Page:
open topic, for anything cycling related.
I am not a big fan of running patches. Don't get that many flats either luckily so it is not a big issue. Currently have two old tubes hanging over the vice in the garage. Never know when you might need a bit of rubber for something. I usually need it rigth after I have thrown the old tubes out
I more than happily patch old tubes.
Some pinch flats can be too big to patch. But punctures are easily fixable 99% of the time.
Last edited by boss on Wed Nov 14, 2012 10:41 am, edited 1 time in total.
Fix and reuse.
If unrepairable, keep tube anyway (hoard?) and use rubber for a multitude of odd uses where a scratch proof surface is needed.
The only time I've chucked the tubes is when I've done a particularly annoying repair that never seemed to work properly and when I pumped it up it leaked. Got annoyed at that point and into the bin it went...
I tend to retire tubes after about 5 or so patches just 'cos I figure they're getting old at that point.
2011 Orbea Onix | Giant Defy Commuter | Giant XTC 29er
Keep and patch. Up to three patches is fine, even on the 'quick' bike. I bought two of the 50-pack patch kits from ebay, should keep me going for a few years.
MY RIDES: My Velospace Profile
Throw away and buy new ones.
I usually have a stock of half a dozen new tubes in my 'bike bookshelf' in the garage that holds all my cycling gear.
Every now and then I'm buying stuff from Cellbikes or wiggle, and just add a couple of tubes to the order - more if they are on decent sale.
I get maybe 3 or 4 punctures a year - for for $5 per tube, its a pretty cheap investment ...
If I saved tubes for re-patching it would be another job around the house that would never get done....
I chuck them and use a new tube, basaically because I have no luck with patches and new tubes, as mentioned elsewhere, are not that expensive.
Some days you are a big, strutting rooster, some days you are a bit chicken and some days you are just a complete cocque. Roger Ramjet: 2009 Giant CRX3 Spockette: 2009 Trek FX 7.3 (WSD, property of Mrs Monsoon) Lady Penelope: 2011 Avanti Cadent 1.0 TdF
Patch them up to 3 times, I've never had a patch fail.
When the tube gets too old the valve will eventually seperate from the tube and the seams can let go which is why I say 3 patches - past that point you might get a failure for another reason other than something puncturing the tyre.
Our Website is: http://www.pro-liteoz.com Find us on Facebook by searching for "Pro-Lite Australia"
patch and repair. i have very rarely had a patch fail - a tube is far more likely to fail of its own accord (i.e. puncture). being over-cautious, i only use patched tubes on the rear, but there's no science behind that.
it takes me 5 mins to patch a tube and most of the task is necessary anyway to locate the puncture site and check the tyre.
I always carry two new tubes with me on every ride and when I puncture I put the new tube in and take the punctured tube home.
Once home I will patch and re-install onto the bike and put the "almost new" spare tube back in the saddle bag for next time.
I've only thrown one tube away and that was during this years Around The Bay when I ran over a tack going downhill at 50+ km/h.
I was so pi$$ed off I threw the tube after pulling it out and got going again....but in hindsight I should have packed it and repaired it at home.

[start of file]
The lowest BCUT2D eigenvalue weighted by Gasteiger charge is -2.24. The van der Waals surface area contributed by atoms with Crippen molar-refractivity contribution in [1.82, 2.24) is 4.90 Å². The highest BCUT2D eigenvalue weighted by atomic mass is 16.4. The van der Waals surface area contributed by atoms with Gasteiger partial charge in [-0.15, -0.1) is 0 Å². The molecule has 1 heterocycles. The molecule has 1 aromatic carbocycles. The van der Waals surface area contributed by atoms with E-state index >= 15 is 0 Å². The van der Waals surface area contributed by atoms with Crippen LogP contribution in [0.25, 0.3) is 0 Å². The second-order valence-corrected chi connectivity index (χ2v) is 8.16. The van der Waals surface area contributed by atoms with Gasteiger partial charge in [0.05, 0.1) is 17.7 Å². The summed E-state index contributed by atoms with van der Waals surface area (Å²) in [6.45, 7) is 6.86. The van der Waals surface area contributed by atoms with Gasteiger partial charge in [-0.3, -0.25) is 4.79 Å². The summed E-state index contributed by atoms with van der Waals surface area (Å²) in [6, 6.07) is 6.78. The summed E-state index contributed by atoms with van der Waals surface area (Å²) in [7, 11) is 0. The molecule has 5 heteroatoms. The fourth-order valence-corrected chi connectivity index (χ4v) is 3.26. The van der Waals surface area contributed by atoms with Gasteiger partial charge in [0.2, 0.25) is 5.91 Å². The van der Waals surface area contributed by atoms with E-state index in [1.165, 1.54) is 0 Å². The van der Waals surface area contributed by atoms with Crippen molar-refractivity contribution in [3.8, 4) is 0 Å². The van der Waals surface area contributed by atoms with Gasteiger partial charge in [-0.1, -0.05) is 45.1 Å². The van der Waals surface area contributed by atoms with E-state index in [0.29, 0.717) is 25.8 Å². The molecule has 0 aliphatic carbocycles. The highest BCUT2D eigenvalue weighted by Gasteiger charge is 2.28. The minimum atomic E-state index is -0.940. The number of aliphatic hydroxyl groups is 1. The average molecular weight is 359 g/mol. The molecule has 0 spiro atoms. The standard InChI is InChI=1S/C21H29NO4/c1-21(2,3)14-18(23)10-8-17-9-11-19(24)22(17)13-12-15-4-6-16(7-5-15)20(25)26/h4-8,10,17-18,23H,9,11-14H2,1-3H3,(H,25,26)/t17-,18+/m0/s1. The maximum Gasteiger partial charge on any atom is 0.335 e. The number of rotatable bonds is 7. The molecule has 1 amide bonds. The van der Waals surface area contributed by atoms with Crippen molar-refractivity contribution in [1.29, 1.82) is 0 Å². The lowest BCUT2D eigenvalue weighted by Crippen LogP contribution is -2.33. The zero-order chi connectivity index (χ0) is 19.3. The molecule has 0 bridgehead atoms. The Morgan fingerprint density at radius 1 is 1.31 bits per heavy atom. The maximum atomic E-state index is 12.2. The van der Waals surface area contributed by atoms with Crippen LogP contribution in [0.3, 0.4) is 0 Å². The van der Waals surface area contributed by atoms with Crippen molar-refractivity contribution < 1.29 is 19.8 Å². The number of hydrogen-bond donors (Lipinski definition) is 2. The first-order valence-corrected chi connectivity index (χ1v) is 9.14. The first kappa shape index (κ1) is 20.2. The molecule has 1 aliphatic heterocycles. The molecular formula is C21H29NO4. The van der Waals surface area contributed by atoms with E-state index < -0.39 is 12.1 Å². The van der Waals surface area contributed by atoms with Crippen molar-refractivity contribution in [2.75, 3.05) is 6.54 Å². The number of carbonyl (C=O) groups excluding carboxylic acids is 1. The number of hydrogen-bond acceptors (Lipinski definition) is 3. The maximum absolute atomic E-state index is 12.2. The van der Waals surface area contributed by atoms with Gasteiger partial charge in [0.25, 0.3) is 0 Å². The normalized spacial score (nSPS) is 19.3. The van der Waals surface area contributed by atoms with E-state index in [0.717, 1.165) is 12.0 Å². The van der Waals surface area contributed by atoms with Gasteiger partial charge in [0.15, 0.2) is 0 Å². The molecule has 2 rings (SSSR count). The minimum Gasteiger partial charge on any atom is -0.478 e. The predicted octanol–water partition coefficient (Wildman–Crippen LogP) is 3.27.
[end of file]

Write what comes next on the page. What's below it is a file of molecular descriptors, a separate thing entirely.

2012 Felt F75 | 105 | ProLite Braccianos | GP4000S
if the patch fails, the result is less likely to cause me to crash if it's on the rear. but i don't believe it's likely to fail, so it's almost a superstition.
Don't throw tubes away but also don't feel the need to patch.
Tube from saddle bag generally goes on the rim and the puncture will be fixed when I get home IF I have time. Otherwise a new tube will go in the saddle bag and the punctured tube will be added to a heap at the end of my work bench.
If I find a flat tire when at home will normally repair and put the tube back in.
The collection of tubes at the end of the bench are used when I need a new tube I will repair and use, or they are cut up an used for a variety of tasks, one being making guards for on the rear chain stay or bungee on the pannier.
OK, I have to comment on this 'pub bike' option.
I know cyclists are always looking to for excuses to get a new bike, but 'pub bike'....?!
I mean, I know people will have a track bike, a commuter, a weekend bike, a race bike, a touring bike, an audax bike, a wet weather bike....
But how many people have gone to the extent of having a dedicated 'pub bike'...???
How bad would your hands smell by the time you get to the pub?
Giant TCR 0
Nobody looks back on their life....and remembers the nights they got plenty of sleep !!
Pub bike sometimes referred to as 'beater', 'shopping bike', 'spare bike', 'dunger', 'clunker', or any one of a dozen other names. Of course, if you look closely at Jase's 'pub bike', you'll see its a fantastic machine made of angel's happiness and stardust.
MY RIDES: My Velospace Profile
I always patch my tubes, and have never had one fail.
I only throw away a tube when a patch would overlap another patch or the tube fails at the join with the valve. Many of the people I work with that cycle don't patch their tubes so I scab them and I haven't purchased a tube except for the first spare tube for my saddle bag.
I normally dont patch on the road unless I get two punctures on the one ride - I wait till I get home where I can do it in the comfort of my shed with a nice cold brew.
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